Fordham Law to Graduate First Doctoral Candidates


In June, Foteini “Fay” Teloni and Jing Cao will become Fordham Law’s inaugural graduates of its Doctor of Juridical Science program.

Teloni’s research asks how recent amendments to the Bankruptcy Code—the 2005 Bankruptcy Abuse Prevention and Consumer Protection Act—have changed the way that bankrupt corporations reorganize under Chapter 11, and what these changes mean for investors.

“What I found particularly intriguing in Chapter 11 was this ‘bargaining’ that takes place among all stakeholders involved and the delicate balances whose shift to the one or the other direction may have the effect of dictating the outcome of the reorganization case,” Teloni said.

Teloni grew up in Lamia, Greece. She received an undergraduate degree and an LL.M. in commercial law from the University of Athens. She left Greece in 2009 and matriculated at Fordham Law in its Master of Laws program. She received an LL.M. in Banking, Corporate, and Finance Law and has been conducting research in the field ever since.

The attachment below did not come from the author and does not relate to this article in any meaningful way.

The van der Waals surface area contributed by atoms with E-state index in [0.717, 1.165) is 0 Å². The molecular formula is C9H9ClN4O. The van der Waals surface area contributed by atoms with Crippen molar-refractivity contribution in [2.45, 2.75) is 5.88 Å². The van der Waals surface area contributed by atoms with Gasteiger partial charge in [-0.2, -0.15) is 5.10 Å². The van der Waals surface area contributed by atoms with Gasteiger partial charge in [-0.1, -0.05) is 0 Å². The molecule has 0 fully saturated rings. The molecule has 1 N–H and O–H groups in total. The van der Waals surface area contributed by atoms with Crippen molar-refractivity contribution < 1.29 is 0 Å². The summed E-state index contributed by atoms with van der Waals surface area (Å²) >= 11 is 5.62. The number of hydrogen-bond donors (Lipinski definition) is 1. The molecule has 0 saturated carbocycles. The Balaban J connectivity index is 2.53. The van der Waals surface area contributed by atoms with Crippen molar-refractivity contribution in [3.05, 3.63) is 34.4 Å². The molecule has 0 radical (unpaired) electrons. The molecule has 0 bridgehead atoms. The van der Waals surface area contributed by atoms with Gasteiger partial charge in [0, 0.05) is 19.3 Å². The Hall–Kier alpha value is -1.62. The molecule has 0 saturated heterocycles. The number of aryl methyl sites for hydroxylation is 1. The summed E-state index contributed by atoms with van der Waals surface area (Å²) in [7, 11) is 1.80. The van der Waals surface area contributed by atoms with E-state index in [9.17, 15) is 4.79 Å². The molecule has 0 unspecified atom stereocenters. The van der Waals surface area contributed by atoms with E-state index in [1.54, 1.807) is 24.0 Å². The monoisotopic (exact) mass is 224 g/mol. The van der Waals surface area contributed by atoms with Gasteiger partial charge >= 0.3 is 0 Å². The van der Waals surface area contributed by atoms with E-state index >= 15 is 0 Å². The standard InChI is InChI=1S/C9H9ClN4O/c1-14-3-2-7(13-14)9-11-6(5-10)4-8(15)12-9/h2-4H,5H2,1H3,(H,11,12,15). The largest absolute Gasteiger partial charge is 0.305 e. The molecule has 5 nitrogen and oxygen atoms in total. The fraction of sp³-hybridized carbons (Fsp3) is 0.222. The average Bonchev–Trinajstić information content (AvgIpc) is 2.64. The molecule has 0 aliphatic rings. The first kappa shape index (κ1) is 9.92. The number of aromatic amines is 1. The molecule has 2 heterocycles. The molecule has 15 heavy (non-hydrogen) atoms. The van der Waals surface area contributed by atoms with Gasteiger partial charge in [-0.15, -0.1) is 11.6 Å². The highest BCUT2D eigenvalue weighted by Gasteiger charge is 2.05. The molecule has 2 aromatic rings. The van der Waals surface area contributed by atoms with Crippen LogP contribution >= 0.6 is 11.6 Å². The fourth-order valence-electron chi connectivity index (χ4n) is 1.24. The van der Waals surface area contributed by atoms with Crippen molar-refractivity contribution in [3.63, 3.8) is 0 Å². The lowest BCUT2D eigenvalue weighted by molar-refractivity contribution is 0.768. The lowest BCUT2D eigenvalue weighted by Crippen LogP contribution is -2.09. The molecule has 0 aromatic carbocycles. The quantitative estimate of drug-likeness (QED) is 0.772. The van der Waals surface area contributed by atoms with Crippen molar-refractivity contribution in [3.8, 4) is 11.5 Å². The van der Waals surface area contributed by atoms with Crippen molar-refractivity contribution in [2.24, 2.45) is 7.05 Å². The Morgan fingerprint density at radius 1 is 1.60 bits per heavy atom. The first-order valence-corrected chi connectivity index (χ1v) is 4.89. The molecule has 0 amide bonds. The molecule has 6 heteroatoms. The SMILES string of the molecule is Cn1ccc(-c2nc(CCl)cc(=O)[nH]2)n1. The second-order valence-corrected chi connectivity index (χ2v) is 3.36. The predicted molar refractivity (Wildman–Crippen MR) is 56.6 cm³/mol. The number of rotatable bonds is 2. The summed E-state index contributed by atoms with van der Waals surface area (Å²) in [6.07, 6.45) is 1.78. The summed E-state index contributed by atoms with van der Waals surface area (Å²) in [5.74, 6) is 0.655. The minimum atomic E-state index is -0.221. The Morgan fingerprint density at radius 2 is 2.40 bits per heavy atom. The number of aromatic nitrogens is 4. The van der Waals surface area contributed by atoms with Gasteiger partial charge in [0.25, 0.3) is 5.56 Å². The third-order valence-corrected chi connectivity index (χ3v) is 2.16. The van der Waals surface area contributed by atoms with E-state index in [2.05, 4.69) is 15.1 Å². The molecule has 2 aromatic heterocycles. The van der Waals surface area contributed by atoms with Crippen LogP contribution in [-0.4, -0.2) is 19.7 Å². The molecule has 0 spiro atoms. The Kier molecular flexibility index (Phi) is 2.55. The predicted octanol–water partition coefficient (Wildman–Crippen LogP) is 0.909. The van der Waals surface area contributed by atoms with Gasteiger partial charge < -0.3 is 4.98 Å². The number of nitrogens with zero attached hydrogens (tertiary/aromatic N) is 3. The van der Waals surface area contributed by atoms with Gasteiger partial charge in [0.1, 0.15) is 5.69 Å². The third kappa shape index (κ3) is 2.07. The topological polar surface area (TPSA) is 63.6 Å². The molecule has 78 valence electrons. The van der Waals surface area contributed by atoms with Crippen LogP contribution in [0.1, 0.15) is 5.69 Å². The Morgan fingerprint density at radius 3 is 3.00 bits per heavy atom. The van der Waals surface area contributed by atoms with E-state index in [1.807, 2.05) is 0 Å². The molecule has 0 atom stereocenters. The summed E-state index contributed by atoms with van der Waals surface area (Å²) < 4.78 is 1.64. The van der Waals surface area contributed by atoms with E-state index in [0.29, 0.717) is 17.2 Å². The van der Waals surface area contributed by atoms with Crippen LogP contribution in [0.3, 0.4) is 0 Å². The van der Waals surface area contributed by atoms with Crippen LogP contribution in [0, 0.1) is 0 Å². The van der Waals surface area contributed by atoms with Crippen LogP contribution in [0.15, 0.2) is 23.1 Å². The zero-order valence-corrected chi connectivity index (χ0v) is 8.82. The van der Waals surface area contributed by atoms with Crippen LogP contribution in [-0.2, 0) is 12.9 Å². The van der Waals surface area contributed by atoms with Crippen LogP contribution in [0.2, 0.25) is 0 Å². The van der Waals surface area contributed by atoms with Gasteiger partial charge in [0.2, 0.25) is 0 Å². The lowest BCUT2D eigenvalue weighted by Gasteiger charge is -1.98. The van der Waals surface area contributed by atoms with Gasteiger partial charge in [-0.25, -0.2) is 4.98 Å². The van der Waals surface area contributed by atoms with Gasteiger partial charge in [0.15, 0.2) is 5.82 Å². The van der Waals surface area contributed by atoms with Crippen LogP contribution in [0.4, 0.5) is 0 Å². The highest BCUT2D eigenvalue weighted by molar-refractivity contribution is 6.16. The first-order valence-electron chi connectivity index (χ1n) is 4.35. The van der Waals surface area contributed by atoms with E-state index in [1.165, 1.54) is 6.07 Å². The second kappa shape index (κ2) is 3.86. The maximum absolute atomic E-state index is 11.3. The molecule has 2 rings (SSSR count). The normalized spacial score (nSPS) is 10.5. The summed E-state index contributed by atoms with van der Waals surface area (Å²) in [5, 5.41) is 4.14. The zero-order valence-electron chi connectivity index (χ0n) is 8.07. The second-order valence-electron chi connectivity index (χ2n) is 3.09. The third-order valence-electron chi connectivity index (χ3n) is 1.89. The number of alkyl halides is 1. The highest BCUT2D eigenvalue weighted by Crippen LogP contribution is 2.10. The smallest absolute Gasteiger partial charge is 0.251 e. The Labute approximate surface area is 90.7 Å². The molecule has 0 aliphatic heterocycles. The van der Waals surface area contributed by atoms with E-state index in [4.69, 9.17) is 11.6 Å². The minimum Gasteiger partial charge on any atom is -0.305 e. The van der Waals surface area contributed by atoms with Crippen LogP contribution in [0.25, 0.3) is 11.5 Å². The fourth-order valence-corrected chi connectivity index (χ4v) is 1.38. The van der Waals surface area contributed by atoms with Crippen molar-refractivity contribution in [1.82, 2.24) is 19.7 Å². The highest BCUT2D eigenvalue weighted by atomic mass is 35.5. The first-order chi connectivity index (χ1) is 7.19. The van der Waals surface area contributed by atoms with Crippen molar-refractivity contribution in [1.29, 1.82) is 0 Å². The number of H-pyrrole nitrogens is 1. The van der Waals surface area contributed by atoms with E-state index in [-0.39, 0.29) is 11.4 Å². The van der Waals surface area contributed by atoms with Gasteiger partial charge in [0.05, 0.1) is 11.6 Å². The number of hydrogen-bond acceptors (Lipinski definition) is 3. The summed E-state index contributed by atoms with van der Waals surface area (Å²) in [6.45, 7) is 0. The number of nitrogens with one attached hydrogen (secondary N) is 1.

Cao’s Ph.D. research on the death penalty piqued her interest in the rationale behind life without parole sentencing, an alternative to the death penalty. Her S.J.D. dissertation argues that though the practice can be justified, commutation is applied inconsistently and often arbitrarily. In the paper, Cao suggests both substantive and procedural limitations on grants of clemency that she argues would ensure fairness and openness in life without parole sentencing. Specifically, she proposes a system of guided discretion that would control the executive’s decision on whether to commute the sentence of a life without parole inmate.

“There are valid arguments against life without parole as a sentencing policy, but any reconsideration should come through legislative and judicial action that will apply across the board. It should not come by way of individualized commutation decisions,” Cao said.

After finishing her S.J.D., Cao will become a full-time professor at Chinese University of Politics and Law’s Evidence Institute, where she will begin teaching Evidence Law in spring 2016.


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